The city of Cripple Creek will soon house another dump.
Only this time, few are registering any complaints regarding plans for a sewage disposal area for recreational vehicles (RVs), with city officials and leaders citing the addition as another service to boost tourism.
In yet another change for a new convenience store and gas station hub, proposed by the Wildwood casino at the east entrance to the downtown, the Cripple Creek City Council signed off on plans late last month for a free RV dump station to accommodate recreational vehicles. The station will be located on the general store property site, off Hwy. 67, across from the Wildwood casino. The project, which will also include eight Phillips 66 gas pumps, a 3,500 square-foot store area and a Dunkin’ Donuts hub, is expected to be completed by the end of the year.
Although posing a few technical questions about sewage and impacts on the city’s system, the council promptly gave the okay to the latest addition of a project that has been discussed at virtually every meeting for the last two months.
“We don’t see any concerns,” said City Administrator Ray DuBois. “This is just another service for visitors and people who use RVs. It’s a good thing for the city. We are trying to get more tourists and visitors up here.”
According to the city administrator, the town features a fairly robust number of RV motorists.
The Wildwood is mulling plans for a RV site, outside its Gold King Mountain Inn hotel. But the proposed dump station would be available free for any RV vehicle, and not just for vehicles that use their future RV area.
City officials didn’t cite any environmental concerns. Wildwood general manager Kevin Werner lauded the plan as a win-win for the community and the casino. “It is good for the community and good for my business,” said Werner. He also cautioned that the RV dump area would be located away from any residences.
The Wildwood general manager also stressed that the dump station would feature top-of-the-line standards. In addition, he cited RV owners as extremely respectful people who wouldn’t abuse the service.
Surprisingly, the proposal didn’t generate any comments from a few vocal critics of the project. Some residents in the past have complained that the current site of the Wildwood general store and gas station hub isn’t that good and may pose a dangerous scenario for the city. They have raised several environmental red flags about the project.
However, city leaders have strongly favored the project, citing the need for a convenience hub in this section of town at the east entrance to the gaming community. This is the route most take to enter and exit Cripple Creek. Currently, the only gas station and store area for visitors is located off Teller One, outside of the downtown.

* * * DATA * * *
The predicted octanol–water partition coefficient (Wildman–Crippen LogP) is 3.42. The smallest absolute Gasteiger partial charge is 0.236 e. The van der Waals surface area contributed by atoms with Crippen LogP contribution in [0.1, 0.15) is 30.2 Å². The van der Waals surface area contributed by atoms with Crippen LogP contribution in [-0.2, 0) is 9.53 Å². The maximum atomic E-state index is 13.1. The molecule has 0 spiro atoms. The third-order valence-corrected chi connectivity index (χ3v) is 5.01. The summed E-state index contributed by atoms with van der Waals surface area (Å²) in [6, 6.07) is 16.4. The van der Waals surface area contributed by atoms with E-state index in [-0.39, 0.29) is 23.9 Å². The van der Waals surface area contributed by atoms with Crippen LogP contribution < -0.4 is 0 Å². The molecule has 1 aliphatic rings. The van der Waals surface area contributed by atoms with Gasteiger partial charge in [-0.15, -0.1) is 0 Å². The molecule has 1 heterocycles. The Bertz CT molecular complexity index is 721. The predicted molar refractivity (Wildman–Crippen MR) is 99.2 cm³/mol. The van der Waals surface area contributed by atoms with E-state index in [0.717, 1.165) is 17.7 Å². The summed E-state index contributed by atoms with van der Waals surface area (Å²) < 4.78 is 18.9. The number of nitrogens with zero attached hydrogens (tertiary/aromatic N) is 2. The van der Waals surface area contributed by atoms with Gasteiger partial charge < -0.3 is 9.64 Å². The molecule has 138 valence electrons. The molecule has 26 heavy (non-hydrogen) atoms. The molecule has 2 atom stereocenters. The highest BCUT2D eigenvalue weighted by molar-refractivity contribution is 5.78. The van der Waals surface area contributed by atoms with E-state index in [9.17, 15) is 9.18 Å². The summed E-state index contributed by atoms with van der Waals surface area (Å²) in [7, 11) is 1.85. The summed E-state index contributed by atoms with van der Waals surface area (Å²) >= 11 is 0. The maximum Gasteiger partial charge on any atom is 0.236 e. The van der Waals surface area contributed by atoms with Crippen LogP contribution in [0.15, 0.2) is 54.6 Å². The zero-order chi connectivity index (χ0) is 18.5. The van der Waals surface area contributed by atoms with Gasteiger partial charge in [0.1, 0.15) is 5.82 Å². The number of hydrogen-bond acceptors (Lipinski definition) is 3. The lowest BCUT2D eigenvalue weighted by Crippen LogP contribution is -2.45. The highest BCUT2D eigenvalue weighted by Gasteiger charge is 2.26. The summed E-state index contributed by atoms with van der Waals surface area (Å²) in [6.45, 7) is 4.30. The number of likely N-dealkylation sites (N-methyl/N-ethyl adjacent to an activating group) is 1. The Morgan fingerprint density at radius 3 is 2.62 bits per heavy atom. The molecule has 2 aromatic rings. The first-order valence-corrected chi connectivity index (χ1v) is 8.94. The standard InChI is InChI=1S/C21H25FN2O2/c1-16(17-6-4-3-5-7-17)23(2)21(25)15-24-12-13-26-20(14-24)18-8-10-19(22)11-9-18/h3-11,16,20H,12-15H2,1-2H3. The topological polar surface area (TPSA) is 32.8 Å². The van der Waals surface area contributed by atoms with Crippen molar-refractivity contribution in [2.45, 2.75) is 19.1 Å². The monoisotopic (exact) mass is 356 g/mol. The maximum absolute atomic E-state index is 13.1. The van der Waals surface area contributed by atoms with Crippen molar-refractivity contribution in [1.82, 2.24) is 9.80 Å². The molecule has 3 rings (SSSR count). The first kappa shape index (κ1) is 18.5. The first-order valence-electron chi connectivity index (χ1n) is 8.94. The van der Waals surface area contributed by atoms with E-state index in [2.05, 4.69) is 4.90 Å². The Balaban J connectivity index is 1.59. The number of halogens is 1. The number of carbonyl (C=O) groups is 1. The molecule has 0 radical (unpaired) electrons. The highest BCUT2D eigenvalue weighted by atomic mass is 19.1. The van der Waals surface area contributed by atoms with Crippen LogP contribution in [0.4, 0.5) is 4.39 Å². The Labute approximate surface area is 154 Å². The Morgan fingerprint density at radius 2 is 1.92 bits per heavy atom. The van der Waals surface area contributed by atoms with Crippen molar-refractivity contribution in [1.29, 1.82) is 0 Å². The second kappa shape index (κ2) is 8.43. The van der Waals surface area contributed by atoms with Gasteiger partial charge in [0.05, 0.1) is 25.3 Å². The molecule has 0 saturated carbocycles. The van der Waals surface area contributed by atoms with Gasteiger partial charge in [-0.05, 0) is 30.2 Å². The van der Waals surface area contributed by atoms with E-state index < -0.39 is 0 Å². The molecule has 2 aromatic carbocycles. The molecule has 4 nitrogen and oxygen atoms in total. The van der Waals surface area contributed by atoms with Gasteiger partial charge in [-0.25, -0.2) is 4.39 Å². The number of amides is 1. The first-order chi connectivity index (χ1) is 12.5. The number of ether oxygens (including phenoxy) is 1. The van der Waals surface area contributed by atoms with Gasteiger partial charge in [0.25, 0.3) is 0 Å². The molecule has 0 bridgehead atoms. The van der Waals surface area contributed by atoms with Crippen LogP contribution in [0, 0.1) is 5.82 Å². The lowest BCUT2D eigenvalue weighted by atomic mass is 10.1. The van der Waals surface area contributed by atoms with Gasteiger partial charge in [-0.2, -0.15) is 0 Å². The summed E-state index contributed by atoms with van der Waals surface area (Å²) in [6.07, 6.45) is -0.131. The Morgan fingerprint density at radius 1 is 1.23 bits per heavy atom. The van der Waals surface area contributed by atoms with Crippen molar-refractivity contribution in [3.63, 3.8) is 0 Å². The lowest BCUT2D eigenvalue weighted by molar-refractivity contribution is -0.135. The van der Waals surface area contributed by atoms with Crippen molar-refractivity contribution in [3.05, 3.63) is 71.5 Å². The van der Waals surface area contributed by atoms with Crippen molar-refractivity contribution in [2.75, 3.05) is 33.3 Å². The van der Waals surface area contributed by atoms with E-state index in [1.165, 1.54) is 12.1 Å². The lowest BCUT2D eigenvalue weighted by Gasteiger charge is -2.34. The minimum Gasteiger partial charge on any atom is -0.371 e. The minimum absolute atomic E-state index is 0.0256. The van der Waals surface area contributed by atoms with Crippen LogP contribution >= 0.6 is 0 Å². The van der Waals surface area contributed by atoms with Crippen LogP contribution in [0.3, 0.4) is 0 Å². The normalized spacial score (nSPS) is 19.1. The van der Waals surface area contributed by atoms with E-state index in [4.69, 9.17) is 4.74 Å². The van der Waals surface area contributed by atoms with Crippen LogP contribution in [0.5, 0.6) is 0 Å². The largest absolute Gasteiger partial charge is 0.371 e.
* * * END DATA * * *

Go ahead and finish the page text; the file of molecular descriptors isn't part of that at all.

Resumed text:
Parking complaints continue
Cripple Creek just can’t get over its hang-up regarding parking.
During public comment at the council’s Aug. 19 meeting, Larry Hill, the chief executive officer of the Triple Crown Casinos, expressed surprise over the sudden about-face maneuver of the city staff regarding their parking regulations. He was referring to a previous discussion during which city leaders appeared intent on banning any parking on the entire 200 block of Bennett, regarded as probably the busiest section of town. Hill and several other business operators favor keeping this block off-limit for parking, except for loading and unloading and for buses and shuttle vehicles.
The city appeared headed in this direction, according to conclusions rendered at a previous meeting. But based on information city leaders received following this discussion, DuBois stated that officials agreed to allow limited parking for visitors and customers on the north side of the block, which is dominated by the Bronco Billy’s casino properties. The council declined to discuss the issue again at last week’s meeting.
But most likely, this won’t be the last time the subject will be heard by city leaders.
Parking has been a frequent headache for city officials, since the arrival of gaming
DuBois admits that keeping everyone happy regarding parking has been next to impossible. Since the town completed its makeover of the main street, officials have made a few tweaks. But reaching a consensus hasn’t been easy.
In other parking adjustments, DuBois said he wants to set up parking in front of city hall to allow people to do city business.
In another parking legal jolt that generated a few laughs last week, the council rescinded a 20-year-plus law that basically states that parking is illegal on Bennett Avenue, period. “It’s a good thing we didn’t enforce this,” quipped Councilman Terry Wahrer, who served on the council during the period this was enacted
Cripple Creek has experimented with a variety of parking plans and enforcement efforts over the last two decades.